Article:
A second-year accounting doctoral student from Arizona State University named Thomas Lopez was among the presenters at the first PhD Project conference in 1994. And from that moment on, he’s been deeply connected and dedicated to The Project’s mission.
Today, he’s known as Dr. Lopez to students at the Culverhouse College of Business at The University of Alabama, “I’m glad I was in my office on that day in 1994 to take the call inviting me to present at this new conference,” he says. “So much of what we as academics do is in pursuit of individual goals and objectives – getting published, getting promoted. And The PhD Project for me has been a complete blessing because it offers a way to give back, to help people to rise up and to contribute to the academy in vitally important ways.”
Before he called Alabama home, Dr. Lopez’s academic journey took him to the University of South Carolina, Georgia State University and Texas A&M University – teaching both undergraduate and doctoral students. Along the way, his dedication to The PhD Project’s mission has shone through in his words and actions. He’s made an impact on campuses – developing and launching programs in South Carolina and Texas to increase underrepresented minority student enrollment in their business schools. He’s made an impact in the accounting industry through his work on the AICPA’s Minority Initiatives Committee. And he’s made an impact within The PhD Project in countless ways, earning him a place in its Hall of Fame.
Blazing a Trail
Determination, curiosity and commitment make Dr. Lopez a quintessential trailblazer.
His journey encompasses three distinct careers.
Dr. Lopez’s interests have taken him from the world of law enforcement to accounting, and, finally, to academia. He served as a police officer in Miami for 13 years, a role he held while he went to school for his accounting degree. Then Dr. Lopez worked in a public accounting firm in California for seven years before deciding to pursue his PhD – a path he started to seriously consider on the advice of a professor in his master’s program at California State University, Hayward.
“I had a decent job at the firm, so my wife thought I was out of my mind quitting my job to go back to school,” Dr. Lopez recalls. “But it was the right choice. Out of my three careers, academia is by far the best – the autonomy and experiences it has provided have been invaluable, and it’s given me the opportunity to really be there for my family over the years.”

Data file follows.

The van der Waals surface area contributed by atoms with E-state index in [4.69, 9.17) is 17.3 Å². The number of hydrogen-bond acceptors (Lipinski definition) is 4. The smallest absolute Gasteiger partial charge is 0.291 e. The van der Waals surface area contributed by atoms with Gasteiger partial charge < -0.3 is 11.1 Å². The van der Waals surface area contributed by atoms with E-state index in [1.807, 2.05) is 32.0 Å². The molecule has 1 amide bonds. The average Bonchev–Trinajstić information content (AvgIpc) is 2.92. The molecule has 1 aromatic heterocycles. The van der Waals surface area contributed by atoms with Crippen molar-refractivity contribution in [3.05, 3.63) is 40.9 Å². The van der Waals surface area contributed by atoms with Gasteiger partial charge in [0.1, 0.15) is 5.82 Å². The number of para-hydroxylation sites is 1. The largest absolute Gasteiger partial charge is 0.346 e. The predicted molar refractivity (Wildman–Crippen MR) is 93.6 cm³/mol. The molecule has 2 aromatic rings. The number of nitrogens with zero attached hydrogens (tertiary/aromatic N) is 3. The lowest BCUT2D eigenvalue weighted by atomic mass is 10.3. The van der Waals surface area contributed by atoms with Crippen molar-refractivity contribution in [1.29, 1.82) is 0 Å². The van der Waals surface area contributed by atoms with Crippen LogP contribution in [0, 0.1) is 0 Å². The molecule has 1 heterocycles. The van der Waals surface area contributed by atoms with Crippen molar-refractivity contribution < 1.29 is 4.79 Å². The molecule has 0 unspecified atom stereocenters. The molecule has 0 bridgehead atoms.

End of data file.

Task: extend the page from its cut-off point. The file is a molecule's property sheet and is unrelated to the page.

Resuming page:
He achieved full professor status.
“My grandmother believed in education as being one of the keys to having a good life,” Dr. Lopez says. “She once told me: I came to the United States because I didn’t want to have my children in a place where they couldn’t have access to education.”
Guided by his grandmother’s dream, Dr. Lopez grew up in a family that places a high value on academics. His father achieved a master’s degree; his two uncles earned PhDs; and among his siblings and cousins you’ll find PhDs, two medical doctors and many respected business executives. So, it’s little wonder that Dr. Lopez says becoming a full professor – a title sought by many but achieved by comparatively few – is probably his greatest accomplishment.
He pays it forward.
When you ask Dr. Lopez to talk about his academic career, he inevitably comes back to a key theme – the importance of lifting one another up. After all he knows personally how much of an impact that can have on an individual. “At that first conference – the close friendships and the networking that came from it are still with me today,” Dr. Lopez says. “I still remember like it was yesterday. Quiester Craig put his arm around me and said, ‘Don’t worry Tom, you’re going to get a job.’ Little things like that stick out in my mind. They were just really meaningful for me.”
Because of moments like that, Dr. Lopez makes it a priority to give back to others, in big ways and small – especially during those tough times in their academic careers. He recalls a doctoral student from his South Carolina days who was on the verge of being dismissed from the program because he was struggling with the balance between being a good dad and being a good doctoral student. “I was able to bring the review board around, to convince them to let him stay another year,” Dr. Lopez says. “But then I had to talk to the student about what he needed to do, and it probably wasn’t pleasant for him to hear. But it was a good outcome. Today he’s a full professor and department chair, and I rejoice in his success.”
As Dr. Lopez thinks about the challenges and the opportunities the next generation of PhDs face, he says, “What makes our job difficult is that you have to produce when nobody’s watching. There’s no paycheck or a grade on the line. And a lot of people can’t do that. They can’t force themselves to sit down and do their work when they’re not being evaluated on a constant basis. In this field, you have to be driven internally.”
At the end of the day, if you really want to be successful, you have to act like you want to be successful.